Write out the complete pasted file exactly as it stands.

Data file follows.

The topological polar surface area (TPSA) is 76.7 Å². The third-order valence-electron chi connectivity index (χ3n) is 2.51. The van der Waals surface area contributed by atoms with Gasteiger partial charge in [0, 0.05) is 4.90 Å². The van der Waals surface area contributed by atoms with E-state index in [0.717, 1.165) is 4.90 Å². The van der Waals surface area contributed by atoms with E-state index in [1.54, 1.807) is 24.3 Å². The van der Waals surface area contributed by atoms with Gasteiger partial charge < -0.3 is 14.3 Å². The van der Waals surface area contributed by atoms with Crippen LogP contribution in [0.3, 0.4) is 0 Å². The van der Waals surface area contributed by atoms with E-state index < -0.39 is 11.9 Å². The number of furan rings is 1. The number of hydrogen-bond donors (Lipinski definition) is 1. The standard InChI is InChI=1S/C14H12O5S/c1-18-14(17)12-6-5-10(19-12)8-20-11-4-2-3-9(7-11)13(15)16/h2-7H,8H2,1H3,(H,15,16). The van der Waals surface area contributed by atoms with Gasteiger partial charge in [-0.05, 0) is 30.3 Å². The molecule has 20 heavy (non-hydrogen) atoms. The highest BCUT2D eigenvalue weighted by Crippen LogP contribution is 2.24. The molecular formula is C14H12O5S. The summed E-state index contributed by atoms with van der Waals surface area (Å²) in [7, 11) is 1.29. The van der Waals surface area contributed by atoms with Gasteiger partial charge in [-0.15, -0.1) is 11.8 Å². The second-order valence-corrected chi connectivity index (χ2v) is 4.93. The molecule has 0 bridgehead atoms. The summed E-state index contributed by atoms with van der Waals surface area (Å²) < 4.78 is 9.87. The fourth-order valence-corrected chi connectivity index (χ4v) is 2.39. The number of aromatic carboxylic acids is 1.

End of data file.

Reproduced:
The topological polar surface area (TPSA) is 76.7 Å². The third-order valence-electron chi connectivity index (χ3n) is 2.51. The van der Waals surface area contributed by atoms with Gasteiger partial charge in [0, 0.05) is 4.90 Å². The van der Waals surface area contributed by atoms with E-state index in [0.717, 1.165) is 4.90 Å². The van der Waals surface area contributed by atoms with E-state index in [1.54, 1.807) is 24.3 Å². The van der Waals surface area contributed by atoms with Gasteiger partial charge < -0.3 is 14.3 Å². The van der Waals surface area contributed by atoms with Crippen LogP contribution in [0.3, 0.4) is 0 Å². The van der Waals surface area contributed by atoms with E-state index < -0.39 is 11.9 Å². The number of furan rings is 1. The number of hydrogen-bond donors (Lipinski definition) is 1. The standard InChI is InChI=1S/C14H12O5S/c1-18-14(17)12-6-5-10(19-12)8-20-11-4-2-3-9(7-11)13(15)16/h2-7H,8H2,1H3,(H,15,16). The van der Waals surface area contributed by atoms with Gasteiger partial charge in [-0.05, 0) is 30.3 Å². The molecule has 20 heavy (non-hydrogen) atoms. The highest BCUT2D eigenvalue weighted by Crippen LogP contribution is 2.24. The molecular formula is C14H12O5S. The summed E-state index contributed by atoms with van der Waals surface area (Å²) in [7, 11) is 1.29. The van der Waals surface area contributed by atoms with Gasteiger partial charge in [-0.15, -0.1) is 11.8 Å². The second-order valence-corrected chi connectivity index (χ2v) is 4.93. The molecule has 0 bridgehead atoms. The summed E-state index contributed by atoms with van der Waals surface area (Å²) < 4.78 is 9.87. The fourth-order valence-corrected chi connectivity index (χ4v) is 2.39. The number of aromatic carboxylic acids is 1.